In a world where flawless Instagram feeds and Pinterest-perfect lifestyles dominate our screens, pursuing perfection has become a goal for many. The drive to be the best at home, in school, amongst friends and family, can feel all too consuming. Perfectionism, often glorified as a desirable trait, hampers personal growth and well-being. The more we reward perfection, the scarier it feels to try something new, to pursue a challenge, or to be ourselves.
Rooted in the unrealistic pursuit of flawlessness, perfectionism can lead to excessive self-criticism, fear of failure, and chronic dissatisfaction. In this blog post, we will explore what perfectionism is, its costs, and its causes.
What is Perfectionism?
Perfectionism is a mindset characterized by setting unrealistically high standards and being highly self-critical, leading to mental distress when unable to meet those standards (Flett & Hewitt, 2002). When we see a perfectly curated post of someone’s home, a beautiful happy couple, or another workout selfie, it can trigger us to question, ‘Am I doing enough?’ and push us to work towards an image of an ideal.
While setting ambitious goals and striving for excellence can be beneficial, perfectionism takes it to an extreme, often leaving individuals feeling inadequate and trapped in a cycle of self-criticism.
The Costs of Perfectionism?
The quest for perfection can lead to chronic stress, anxiety, and burnout, hindering personal growth and stifling creativity.
When we are burdened by perfectionistic standards, we might find ourselves procrastinating and avoiding tasks we feel are challenging or hard. When we don’t try, we avoid feeling inferior by telling ourselves that if we would have put in the effort, we could have succeeded. This fear of making mistakes can lead to missed opportunities and hinder innovation.
Additionally, the constant pursuit of perfection can cause chronic stress, anxiety, and burnout, taking a toll on one’s mental and physical health.
When we strive to be perfect and not have our mistakes in the light, we miss out on developing authentic connections, as someone seeing our vulnerability is all too overwhelming.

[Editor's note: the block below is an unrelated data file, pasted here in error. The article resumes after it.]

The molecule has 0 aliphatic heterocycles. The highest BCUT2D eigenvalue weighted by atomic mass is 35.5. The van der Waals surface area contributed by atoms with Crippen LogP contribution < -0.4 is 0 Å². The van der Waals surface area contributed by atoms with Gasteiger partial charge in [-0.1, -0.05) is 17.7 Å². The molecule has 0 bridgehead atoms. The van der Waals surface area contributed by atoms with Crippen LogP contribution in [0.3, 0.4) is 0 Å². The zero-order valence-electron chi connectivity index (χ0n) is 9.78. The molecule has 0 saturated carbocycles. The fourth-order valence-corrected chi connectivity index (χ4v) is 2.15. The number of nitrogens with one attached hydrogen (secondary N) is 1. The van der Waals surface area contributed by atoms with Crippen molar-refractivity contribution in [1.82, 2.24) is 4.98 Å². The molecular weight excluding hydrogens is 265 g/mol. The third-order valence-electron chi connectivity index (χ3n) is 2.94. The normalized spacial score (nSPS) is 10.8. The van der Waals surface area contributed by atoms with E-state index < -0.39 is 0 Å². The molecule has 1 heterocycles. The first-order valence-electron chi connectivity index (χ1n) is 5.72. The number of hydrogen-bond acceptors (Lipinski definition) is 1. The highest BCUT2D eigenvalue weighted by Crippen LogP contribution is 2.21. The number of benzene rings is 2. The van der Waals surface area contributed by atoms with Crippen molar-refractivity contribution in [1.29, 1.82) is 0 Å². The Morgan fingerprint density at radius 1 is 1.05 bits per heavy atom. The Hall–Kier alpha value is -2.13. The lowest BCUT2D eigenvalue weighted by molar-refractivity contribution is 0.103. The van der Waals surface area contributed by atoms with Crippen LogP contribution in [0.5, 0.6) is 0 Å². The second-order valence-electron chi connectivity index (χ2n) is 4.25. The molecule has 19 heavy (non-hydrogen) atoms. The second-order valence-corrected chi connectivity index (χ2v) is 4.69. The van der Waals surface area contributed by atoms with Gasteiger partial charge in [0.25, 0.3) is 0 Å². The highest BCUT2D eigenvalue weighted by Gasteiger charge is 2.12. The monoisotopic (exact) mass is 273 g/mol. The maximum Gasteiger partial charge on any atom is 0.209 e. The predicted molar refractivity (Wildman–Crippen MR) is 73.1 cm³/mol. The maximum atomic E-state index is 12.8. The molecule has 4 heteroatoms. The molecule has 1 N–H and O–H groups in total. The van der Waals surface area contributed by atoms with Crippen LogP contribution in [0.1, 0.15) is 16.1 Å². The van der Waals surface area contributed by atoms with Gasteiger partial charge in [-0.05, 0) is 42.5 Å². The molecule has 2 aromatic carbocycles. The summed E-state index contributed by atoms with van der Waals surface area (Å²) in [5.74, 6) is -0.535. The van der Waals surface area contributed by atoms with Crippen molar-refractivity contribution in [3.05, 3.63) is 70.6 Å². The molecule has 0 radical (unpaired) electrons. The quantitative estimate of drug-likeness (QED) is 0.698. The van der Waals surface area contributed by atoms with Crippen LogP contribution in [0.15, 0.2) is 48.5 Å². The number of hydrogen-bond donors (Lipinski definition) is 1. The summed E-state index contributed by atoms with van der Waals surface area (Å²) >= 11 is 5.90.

Likewise, constructive feedback can be challenging for the perfectionist, as they strive to have uncriticizable work.
Causes of Perfectionism
Where does this drive for perfectionism come from? Perfectionism is often influenced by both internal and external factors. Here are some common origins of perfectionism:
- Upbringing and Environment: Perfectionism can develop during childhood if an emphasis is placed on performance, high achievement, and strict expectations. When a child learns that love and affection are conditional on good behaviour and high performance, or reversely that challenging behaviour, mistakes, or poor performance results in consequences or punishment, the roots of perfectionism begin to grow.
- Societal Influences: Many societal systems are built on performance-based structures where perfectionism is rewarded. Societal pressures to meet unrealistic standards of success, beauty, or productivity can fuel perfectionism. Media, social media, and comparisons to others can create a constant need to measure up and be flawless in every aspect of life to be seen as desirable to others and avoid criticism.
- Personal Traits and Personality: Those with a strong propensity for conscientiousness, detail, or a strong desire for control can make individuals more prone to perfectionistic tendencies. When these traits are combined with external pressures, it can amplify the pursuit of perfection.
- Fear of Failure and Rejection: Perfectionism often stems from a fear of making mistakes, failing, or being judged by others. The need for validation and a fear of criticism or rejection can drive individuals to strive for unattainable perfection as a protective measure of their self-worth.
- Traumatic Experiences: Traumatic events or experiences of criticism, bullying, or high-pressure environments can contribute to the development of perfectionism. Individuals may adopt perfectionistic tendencies as a coping mechanism to regain a sense of control or to avoid further harm.
It’s important to note that everyone’s experience with perfectionism is unique, and multiple factors can interact and shape its development. Understanding these origins can provide insights into the underlying causes and help individuals navigate their journey toward self-acceptance.
Looking for Help?
If you notice perfectionistic tendencies in yourself or someone you love, don’t hesitate to reach out for help. We have a team of caring psychotherapists who are here for you. Book a free 20-minute consultation today.